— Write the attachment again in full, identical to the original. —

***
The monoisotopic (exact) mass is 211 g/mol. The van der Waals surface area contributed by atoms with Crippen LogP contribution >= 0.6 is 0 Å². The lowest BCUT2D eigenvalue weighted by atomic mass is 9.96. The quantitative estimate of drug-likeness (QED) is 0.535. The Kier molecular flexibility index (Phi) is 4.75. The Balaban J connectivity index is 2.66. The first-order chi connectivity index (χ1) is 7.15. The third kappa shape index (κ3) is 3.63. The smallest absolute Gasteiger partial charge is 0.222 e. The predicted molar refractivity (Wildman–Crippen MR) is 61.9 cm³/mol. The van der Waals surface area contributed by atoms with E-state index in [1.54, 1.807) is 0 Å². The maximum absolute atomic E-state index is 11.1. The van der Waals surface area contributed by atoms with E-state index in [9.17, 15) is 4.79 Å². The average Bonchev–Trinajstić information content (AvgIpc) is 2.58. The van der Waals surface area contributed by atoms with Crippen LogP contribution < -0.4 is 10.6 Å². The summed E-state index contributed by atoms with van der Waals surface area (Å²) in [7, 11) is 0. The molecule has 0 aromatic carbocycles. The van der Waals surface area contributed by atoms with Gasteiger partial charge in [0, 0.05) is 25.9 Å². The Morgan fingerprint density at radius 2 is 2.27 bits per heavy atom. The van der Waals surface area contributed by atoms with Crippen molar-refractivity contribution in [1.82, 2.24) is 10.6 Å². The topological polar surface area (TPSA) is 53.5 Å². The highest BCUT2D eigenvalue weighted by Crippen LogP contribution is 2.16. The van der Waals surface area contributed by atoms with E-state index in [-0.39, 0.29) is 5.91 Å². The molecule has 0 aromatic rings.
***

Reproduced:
The monoisotopic (exact) mass is 211 g/mol. The van der Waals surface area contributed by atoms with Crippen LogP contribution >= 0.6 is 0 Å². The lowest BCUT2D eigenvalue weighted by atomic mass is 9.96. The quantitative estimate of drug-likeness (QED) is 0.535. The Kier molecular flexibility index (Phi) is 4.75. The Balaban J connectivity index is 2.66. The first-order chi connectivity index (χ1) is 7.15. The third kappa shape index (κ3) is 3.63. The smallest absolute Gasteiger partial charge is 0.222 e. The predicted molar refractivity (Wildman–Crippen MR) is 61.9 cm³/mol. The van der Waals surface area contributed by atoms with E-state index in [1.54, 1.807) is 0 Å². The maximum absolute atomic E-state index is 11.1. The van der Waals surface area contributed by atoms with E-state index in [9.17, 15) is 4.79 Å². The average Bonchev–Trinajstić information content (AvgIpc) is 2.58. The van der Waals surface area contributed by atoms with Crippen LogP contribution < -0.4 is 10.6 Å². The summed E-state index contributed by atoms with van der Waals surface area (Å²) in [7, 11) is 0. The molecule has 0 aromatic carbocycles. The van der Waals surface area contributed by atoms with Gasteiger partial charge in [0, 0.05) is 25.9 Å². The Morgan fingerprint density at radius 2 is 2.27 bits per heavy atom. The van der Waals surface area contributed by atoms with Crippen molar-refractivity contribution in [1.82, 2.24) is 10.6 Å². The topological polar surface area (TPSA) is 53.5 Å². The highest BCUT2D eigenvalue weighted by Crippen LogP contribution is 2.16. The van der Waals surface area contributed by atoms with E-state index in [-0.39, 0.29) is 5.91 Å². The molecule has 0 aromatic rings.